In the years after the Martinez family moved onto their rancho which encompassed all of Portola Valley and more, the land was quiet. Quiet that is, until a June day in 1838 when an earthquake of a magnitude at least similar to that of 1906 struck. Since so few people were in the area, few details were recorded. However, one man, Charles Brown, who took the name Carlos de Jesus Moreno when he married the daughter of a ranchero, lived in an adobe house near Alambique Creek, a short distance beyond the Martinez boundaries. Forty years later, a reporter for the San Francisco Call interviewed him about his memories of that day. Here is what he remembered.
He had been cutting wood. As he entered his adobe shortly after noon, he was struck a blow on the back of his head by a vat of lard suspended from the ceiling. It was swinging wildly about the room. He felt the house rock and the floor tremble. From the doorway, as far as the eye could see, the earth was rising and falling in solid waves. The redwoods rocked like lakeside reeds. Thousands of them were broken off and hurled through the air for immense distances.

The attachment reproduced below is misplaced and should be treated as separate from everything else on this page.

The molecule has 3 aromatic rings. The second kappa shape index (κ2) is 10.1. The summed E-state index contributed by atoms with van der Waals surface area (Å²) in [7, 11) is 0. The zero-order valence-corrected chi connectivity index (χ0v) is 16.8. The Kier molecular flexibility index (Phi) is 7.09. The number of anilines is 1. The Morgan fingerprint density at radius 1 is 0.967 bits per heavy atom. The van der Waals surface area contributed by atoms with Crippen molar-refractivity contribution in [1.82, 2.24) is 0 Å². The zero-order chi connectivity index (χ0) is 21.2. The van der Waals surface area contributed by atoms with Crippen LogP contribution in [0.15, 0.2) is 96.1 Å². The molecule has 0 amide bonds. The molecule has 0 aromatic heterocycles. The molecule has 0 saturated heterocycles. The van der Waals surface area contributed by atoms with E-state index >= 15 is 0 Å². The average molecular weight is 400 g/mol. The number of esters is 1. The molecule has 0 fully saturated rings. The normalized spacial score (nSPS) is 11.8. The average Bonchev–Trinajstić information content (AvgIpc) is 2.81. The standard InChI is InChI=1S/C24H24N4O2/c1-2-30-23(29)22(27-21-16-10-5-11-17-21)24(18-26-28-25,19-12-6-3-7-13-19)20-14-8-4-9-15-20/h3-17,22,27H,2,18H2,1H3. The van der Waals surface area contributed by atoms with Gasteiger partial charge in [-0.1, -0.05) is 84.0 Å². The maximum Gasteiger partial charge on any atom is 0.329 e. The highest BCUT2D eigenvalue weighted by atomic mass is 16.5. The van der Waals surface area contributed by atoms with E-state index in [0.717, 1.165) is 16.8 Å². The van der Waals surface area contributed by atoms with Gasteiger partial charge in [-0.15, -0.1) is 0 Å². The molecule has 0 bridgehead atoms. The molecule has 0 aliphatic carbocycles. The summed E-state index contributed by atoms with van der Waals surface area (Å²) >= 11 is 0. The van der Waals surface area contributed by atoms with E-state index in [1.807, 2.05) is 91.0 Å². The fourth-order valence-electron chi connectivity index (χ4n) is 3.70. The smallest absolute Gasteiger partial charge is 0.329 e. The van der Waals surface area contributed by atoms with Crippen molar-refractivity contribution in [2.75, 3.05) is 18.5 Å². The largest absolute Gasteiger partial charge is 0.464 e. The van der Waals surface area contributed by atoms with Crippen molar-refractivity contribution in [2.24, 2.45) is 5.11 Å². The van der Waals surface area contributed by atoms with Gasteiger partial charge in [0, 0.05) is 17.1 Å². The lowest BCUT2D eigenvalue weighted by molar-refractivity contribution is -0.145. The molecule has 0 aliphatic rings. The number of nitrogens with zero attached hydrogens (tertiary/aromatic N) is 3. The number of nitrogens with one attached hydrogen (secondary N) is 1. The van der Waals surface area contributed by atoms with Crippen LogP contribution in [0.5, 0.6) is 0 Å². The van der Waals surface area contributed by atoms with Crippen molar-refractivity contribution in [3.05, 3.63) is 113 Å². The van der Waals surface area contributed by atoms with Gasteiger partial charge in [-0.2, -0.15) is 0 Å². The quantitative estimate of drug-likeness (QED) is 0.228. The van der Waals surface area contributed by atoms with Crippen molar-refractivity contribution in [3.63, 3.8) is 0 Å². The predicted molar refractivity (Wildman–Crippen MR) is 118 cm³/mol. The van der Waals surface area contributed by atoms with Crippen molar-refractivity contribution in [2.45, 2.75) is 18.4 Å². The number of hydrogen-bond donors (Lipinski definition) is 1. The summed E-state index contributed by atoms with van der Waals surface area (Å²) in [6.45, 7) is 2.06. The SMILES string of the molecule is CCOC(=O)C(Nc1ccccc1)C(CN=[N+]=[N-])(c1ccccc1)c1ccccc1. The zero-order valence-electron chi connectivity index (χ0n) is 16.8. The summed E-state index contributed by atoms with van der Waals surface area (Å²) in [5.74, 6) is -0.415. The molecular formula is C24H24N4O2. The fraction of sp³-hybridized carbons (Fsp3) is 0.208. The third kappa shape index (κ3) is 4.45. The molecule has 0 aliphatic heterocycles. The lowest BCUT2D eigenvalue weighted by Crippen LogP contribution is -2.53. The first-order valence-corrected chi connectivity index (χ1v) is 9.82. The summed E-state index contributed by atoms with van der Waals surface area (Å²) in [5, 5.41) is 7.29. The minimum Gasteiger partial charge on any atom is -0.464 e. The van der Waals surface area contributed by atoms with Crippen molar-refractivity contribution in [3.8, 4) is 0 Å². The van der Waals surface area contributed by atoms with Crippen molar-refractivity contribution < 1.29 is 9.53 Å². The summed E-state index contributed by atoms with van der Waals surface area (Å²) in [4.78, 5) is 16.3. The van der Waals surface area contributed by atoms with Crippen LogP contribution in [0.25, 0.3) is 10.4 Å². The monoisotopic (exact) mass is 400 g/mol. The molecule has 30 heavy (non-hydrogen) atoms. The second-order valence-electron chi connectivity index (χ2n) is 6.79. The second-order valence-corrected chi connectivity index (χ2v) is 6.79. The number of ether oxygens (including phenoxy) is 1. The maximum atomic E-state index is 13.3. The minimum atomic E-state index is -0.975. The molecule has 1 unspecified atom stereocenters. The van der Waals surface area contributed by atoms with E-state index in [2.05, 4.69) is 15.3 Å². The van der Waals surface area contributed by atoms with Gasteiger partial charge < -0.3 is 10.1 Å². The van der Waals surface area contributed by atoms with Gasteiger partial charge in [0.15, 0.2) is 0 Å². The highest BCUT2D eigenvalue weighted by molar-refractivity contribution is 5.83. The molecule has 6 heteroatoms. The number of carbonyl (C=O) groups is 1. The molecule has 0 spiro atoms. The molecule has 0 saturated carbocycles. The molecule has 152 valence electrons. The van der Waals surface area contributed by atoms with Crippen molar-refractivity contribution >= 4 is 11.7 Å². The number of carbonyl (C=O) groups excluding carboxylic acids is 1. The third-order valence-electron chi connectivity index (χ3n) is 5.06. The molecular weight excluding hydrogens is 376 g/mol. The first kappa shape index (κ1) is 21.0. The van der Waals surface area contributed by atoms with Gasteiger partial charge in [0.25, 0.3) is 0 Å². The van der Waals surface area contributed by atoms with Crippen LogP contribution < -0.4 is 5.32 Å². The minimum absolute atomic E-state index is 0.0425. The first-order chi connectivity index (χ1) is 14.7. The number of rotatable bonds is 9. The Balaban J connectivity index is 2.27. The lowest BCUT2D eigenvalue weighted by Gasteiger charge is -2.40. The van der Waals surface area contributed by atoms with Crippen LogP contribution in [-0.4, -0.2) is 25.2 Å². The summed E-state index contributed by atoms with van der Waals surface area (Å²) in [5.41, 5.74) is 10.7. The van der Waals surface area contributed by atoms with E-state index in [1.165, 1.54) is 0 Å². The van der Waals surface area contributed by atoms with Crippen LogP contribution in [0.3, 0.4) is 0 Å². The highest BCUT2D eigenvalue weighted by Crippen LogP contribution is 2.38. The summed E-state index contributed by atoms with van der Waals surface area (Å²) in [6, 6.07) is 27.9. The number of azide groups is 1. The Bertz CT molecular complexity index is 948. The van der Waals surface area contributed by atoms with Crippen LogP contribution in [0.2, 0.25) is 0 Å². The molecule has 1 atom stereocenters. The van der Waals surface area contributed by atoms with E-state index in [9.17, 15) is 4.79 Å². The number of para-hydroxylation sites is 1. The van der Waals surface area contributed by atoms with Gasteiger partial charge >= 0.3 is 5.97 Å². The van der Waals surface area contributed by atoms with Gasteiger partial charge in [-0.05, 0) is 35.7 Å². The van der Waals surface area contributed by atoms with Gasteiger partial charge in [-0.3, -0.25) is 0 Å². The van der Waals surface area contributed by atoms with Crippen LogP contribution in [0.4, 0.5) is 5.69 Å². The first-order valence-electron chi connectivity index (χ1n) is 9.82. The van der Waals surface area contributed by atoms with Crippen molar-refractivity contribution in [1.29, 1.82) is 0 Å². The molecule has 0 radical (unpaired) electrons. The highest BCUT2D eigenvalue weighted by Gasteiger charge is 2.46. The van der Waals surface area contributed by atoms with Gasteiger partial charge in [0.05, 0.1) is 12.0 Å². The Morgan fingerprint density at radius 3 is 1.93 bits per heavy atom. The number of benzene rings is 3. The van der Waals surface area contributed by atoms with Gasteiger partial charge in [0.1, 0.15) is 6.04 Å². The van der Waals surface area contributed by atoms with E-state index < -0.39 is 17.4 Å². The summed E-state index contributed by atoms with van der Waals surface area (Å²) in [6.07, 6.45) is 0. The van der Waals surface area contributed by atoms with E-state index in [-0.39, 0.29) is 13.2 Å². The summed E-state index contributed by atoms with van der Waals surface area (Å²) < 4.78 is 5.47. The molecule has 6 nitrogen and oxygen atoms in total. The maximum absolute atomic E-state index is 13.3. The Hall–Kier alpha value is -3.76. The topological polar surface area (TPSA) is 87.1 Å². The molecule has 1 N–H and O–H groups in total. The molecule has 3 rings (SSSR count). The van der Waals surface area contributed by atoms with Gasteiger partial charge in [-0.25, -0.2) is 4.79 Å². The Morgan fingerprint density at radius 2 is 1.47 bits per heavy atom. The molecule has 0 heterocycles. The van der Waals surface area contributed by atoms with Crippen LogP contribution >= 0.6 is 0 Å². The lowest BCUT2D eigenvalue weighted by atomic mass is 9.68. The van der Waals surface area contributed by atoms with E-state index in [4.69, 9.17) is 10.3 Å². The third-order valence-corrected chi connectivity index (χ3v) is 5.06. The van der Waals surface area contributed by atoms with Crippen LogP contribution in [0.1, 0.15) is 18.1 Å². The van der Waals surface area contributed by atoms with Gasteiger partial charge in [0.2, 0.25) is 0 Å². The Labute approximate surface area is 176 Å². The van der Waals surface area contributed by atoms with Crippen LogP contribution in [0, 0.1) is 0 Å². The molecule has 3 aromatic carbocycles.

Francisca Brown was washing clothes in the creek near the house when, without warning, the bed of the stream was uplifted, and its water poured over her. An Hispanic workman threw himself to the ground and prayed to God for deliverance, as he feared the end of the world was at hand.
Adobe houses were cracked from top to bottom with fissures wide enough for a person to walk through. The ground was cracked in all directions and one miles-long crevice, ten to twelve feet wide, opened. Brown said he had experienced many earthquakes in the half century since he arrived in 1829, but this one was by far the worst.
Wondering if the vivid description was the exaggerated tall tale of an old man, in 1947 University of California geologist George D. Louderback decided to study the Brown account. Comparing his report to many from 1906, he concluded that the details mentioned were not unusual for an earthquake of great magnitude. He compared it to reports from others who were in California at the time but not in this area. They seemed consistent. Except for a few discrepancies that didn’t affect the overall reminiscence, Louderback concluded that the Brown account must be accurate. A huge earthquake rocked the Portola Valley area in 1838.
The Charles Brown adobe survived not only that earthquake but also the ones in 1868, 1906 and 1989. Although modified many times over the years, it stands today.